While writing this paper, I received an from a year-old Papua New Guinean woman studying in Australia. She wrote:.
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You know how I was telling you about my friend Ruth, well, she is here studying and her husband is back home in PNG taking care of their two. Anyway when I first met her I thought she was very lucky to have a husband who allowed her to come study here for two years.
So in my bias [ sic ] thinking, I thought hers is one of those rare cases you know to have an understanding PNG husband. And while I was on the bus getting here, I saw on FB [Facebook] my older cousin posting about how her husband is taking care of their three kids while she is working somewhere in Hagen.
So yeah just thinking PNG men some of them must be progressing still slow but at least they are moving personal correspondence, Bernadette, May When I met her, Elizabeth testified that this seemingly extraordinary reversal of gender roles is becoming increasingly common among her peers and co-workers:.
I earn maybe two or three times more than my husband. I definitely am the breadwinner in the house interview, Elizabeth, aged 33, Port Vila, May Her statement explicitly links earning capacity with the kinds of relationships employed urban women are able to negotiate—and to terminate.
At the age of 21, Ruby, now a year-old woman who lives in Port Vila, became pregnant outside marriage to a man who offered no financial or emotional support to either her or their son. Her partner was also unfaithful and controlling, making her work and home life difficult by constantly harassing her. When I spoke with her inshe described this time:.
At one time I remember he tore my clothes in front of my family and everyone in the same neighbourhood. He was really destroying my life interview, Ruby, aged 34, Port Vila, May After three years of enduring this burdensome relationship, Ruby summoned the courage to end it. Commenting on this decision, she said:. I can do anything cause I have good money.
Having separated from this partner, Ruby commenced a new relationship with her current partner who supports her career and with whom she shares domestic duties. Ruby also stressed the importance of maintaining equity in relation to domestic duties and childcare. She now has a second child with her new partner and they share housekeeping duties and care for their two children, something that Ruby emphasised is important for her children to witness.
Wendy is a year-old mother of two who was raised by educated parents and grew up in Port Vila. While trying to juggle her studies alongside the demands of being a single parent, Wendy relied on her family to assist with childcare for her young daughter because the father of her daughter was not committed to the relationship and was violent and abusive. The role of the women in the organisation in which Wendy works is notable, serving as a powerful example of the ways in which other women can provide ificant impetus and support for women to navigate new pathways to wider social change Kabeer Discussing her workplace, Wendy said:.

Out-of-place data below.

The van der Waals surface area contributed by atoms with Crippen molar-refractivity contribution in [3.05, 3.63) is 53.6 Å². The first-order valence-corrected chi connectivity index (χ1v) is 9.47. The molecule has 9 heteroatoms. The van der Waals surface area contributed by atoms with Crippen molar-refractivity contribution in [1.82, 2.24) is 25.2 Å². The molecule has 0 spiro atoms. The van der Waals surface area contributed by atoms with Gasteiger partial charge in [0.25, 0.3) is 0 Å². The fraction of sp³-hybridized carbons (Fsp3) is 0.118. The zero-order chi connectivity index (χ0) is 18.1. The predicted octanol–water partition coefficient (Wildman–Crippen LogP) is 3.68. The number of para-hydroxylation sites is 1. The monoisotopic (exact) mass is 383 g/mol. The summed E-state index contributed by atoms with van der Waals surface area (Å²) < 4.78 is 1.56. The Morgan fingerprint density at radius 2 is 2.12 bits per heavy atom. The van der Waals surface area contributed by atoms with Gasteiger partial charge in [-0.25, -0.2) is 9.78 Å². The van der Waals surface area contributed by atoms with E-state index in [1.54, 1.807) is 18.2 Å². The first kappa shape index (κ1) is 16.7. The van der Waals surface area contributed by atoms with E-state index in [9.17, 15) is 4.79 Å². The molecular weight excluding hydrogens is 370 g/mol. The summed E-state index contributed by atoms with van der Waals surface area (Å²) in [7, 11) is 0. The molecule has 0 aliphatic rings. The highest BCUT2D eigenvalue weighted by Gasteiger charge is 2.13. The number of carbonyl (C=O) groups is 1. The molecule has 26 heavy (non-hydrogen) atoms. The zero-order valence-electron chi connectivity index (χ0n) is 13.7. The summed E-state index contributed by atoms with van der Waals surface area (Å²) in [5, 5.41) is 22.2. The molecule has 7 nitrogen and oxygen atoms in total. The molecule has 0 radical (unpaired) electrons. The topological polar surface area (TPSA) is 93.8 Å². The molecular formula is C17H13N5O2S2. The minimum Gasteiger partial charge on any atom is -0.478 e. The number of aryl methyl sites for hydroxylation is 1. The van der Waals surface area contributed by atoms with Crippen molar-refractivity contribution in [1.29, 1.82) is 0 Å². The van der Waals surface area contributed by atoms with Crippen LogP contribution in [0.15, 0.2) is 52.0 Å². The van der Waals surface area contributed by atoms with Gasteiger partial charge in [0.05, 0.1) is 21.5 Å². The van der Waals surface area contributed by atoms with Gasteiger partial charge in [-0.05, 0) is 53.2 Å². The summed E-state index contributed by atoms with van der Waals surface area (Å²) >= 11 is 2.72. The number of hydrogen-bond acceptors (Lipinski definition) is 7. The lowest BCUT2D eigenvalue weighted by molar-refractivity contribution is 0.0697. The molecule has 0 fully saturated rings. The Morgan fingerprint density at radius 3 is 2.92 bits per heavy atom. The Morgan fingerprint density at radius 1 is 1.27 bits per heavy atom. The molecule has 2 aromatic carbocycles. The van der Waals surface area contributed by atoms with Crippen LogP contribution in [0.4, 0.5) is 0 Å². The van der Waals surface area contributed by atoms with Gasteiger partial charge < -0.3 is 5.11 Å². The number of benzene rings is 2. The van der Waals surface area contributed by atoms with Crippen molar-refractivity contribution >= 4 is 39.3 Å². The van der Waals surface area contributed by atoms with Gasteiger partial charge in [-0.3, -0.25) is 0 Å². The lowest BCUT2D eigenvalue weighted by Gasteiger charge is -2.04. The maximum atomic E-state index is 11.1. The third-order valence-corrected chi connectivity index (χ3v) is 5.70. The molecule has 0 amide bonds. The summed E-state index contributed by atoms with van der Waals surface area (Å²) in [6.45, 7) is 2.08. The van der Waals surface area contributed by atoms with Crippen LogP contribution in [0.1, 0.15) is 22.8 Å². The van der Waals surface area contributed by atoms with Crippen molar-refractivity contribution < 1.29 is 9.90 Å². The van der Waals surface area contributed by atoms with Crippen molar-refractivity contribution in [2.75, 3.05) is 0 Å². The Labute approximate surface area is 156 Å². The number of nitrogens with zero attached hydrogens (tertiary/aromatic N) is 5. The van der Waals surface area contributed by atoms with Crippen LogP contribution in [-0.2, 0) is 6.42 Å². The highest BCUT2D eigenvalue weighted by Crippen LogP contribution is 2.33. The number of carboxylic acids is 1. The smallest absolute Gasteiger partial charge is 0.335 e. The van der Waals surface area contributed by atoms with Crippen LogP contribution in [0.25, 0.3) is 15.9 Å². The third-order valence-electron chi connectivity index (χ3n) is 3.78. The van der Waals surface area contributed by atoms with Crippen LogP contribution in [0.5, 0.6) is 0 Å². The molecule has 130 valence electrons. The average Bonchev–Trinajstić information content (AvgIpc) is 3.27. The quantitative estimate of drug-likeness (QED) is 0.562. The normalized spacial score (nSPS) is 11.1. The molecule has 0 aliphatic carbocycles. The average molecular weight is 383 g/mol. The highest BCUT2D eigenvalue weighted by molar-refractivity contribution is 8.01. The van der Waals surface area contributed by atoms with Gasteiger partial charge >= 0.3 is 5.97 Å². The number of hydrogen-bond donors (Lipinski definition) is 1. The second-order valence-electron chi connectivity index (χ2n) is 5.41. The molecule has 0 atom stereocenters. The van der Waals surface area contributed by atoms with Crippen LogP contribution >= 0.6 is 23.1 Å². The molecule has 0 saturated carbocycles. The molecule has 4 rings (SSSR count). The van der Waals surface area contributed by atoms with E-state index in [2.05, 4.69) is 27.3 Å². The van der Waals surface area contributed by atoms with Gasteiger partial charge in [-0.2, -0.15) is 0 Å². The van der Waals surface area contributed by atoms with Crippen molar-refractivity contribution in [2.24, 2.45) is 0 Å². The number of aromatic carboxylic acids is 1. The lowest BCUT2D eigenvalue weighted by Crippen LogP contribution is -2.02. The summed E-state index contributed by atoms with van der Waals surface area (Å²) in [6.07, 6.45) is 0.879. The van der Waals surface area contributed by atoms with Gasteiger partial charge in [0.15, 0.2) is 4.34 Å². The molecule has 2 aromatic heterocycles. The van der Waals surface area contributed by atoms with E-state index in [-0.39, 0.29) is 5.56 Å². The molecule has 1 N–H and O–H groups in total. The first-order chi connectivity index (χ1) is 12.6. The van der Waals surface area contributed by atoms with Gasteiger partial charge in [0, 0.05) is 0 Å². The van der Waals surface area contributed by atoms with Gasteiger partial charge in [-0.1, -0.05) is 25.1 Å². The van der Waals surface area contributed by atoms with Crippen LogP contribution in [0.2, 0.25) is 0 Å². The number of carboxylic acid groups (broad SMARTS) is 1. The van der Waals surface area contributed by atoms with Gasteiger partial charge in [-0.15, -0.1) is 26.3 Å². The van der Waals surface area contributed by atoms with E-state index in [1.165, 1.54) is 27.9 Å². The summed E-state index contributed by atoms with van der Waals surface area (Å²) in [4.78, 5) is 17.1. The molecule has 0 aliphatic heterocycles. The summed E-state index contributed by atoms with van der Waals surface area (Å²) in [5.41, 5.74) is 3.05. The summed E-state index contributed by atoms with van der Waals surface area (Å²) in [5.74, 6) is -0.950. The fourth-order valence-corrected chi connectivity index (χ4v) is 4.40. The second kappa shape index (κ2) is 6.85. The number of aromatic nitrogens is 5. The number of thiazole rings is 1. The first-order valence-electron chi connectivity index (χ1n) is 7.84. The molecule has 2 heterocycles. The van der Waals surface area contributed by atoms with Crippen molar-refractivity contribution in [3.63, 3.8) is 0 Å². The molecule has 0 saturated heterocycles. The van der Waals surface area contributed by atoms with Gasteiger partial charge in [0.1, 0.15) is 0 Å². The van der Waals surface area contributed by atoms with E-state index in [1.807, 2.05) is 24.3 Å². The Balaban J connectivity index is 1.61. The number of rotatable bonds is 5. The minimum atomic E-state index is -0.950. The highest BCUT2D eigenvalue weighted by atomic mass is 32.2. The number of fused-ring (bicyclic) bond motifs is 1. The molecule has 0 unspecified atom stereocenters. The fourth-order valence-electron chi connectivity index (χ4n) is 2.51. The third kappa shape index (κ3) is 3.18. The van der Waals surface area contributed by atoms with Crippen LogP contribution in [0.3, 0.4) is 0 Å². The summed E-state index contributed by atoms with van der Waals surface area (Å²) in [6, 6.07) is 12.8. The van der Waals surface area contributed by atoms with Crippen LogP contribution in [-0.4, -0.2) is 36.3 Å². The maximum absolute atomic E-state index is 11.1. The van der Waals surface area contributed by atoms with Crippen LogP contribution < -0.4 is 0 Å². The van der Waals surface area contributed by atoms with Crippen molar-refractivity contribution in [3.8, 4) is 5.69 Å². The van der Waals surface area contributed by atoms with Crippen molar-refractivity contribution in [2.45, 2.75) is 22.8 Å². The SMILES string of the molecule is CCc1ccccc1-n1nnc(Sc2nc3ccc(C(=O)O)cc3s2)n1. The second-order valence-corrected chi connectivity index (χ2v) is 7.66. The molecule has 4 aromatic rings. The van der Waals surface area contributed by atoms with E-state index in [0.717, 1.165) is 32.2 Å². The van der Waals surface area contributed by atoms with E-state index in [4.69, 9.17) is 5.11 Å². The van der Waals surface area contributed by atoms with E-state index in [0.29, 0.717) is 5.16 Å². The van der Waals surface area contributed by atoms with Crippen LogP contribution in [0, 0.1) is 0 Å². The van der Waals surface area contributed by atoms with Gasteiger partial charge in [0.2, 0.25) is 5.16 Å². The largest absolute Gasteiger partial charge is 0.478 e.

When I came here I found the environment here is different. Because you know how when you havepeople expect you to be with the father of the child and so when I came here I saw that the staff here they have a totally different view of me. So that sort of empowered me, it empowered me and so I stayed and volunteered and continued my studies interview, Wendy, aged 31, Port Vila, May Their acceptance and support of Wendy gave her the positive social affiliations that help women to rethink abusive relationships.
And so the fact that I told him to go and be with his family and I can manage myself and my children without him got him thinking. I just told him to get out.
In the city and when women are earning money, families are less likely to have a stake in maintaining a marriage, thus opening up a space for friends, co-workers and peers to offer their counter perspectives. When we met in Port Moresby inMary Jane was 25 years old and engaged to be married to her partner of two years.
Byshe was single, having been separated from her partner since because of his violence towards her. After being hit by her partner, Mary Jane told him:. Enough, stop it, leave me alone, move on. Like I stayed away from my friends for like a month or two, no contact or nothing, so it was good to have a little bit of my life back, cause I told him, for me personally, my life is not just you and me and your family, no. Encapsulating the increasing importance of voluntary associations, networks, contacts and friendships and the declining ificance of kin consciousness Ward in contemporary Melanesia, she gives voice to a perspective that is increasingly common among young urban women in Melanesia.
Sarah, an articulate year-old single mother of two who lives in Port Vila, also spoke about the importance of support from like-minded women.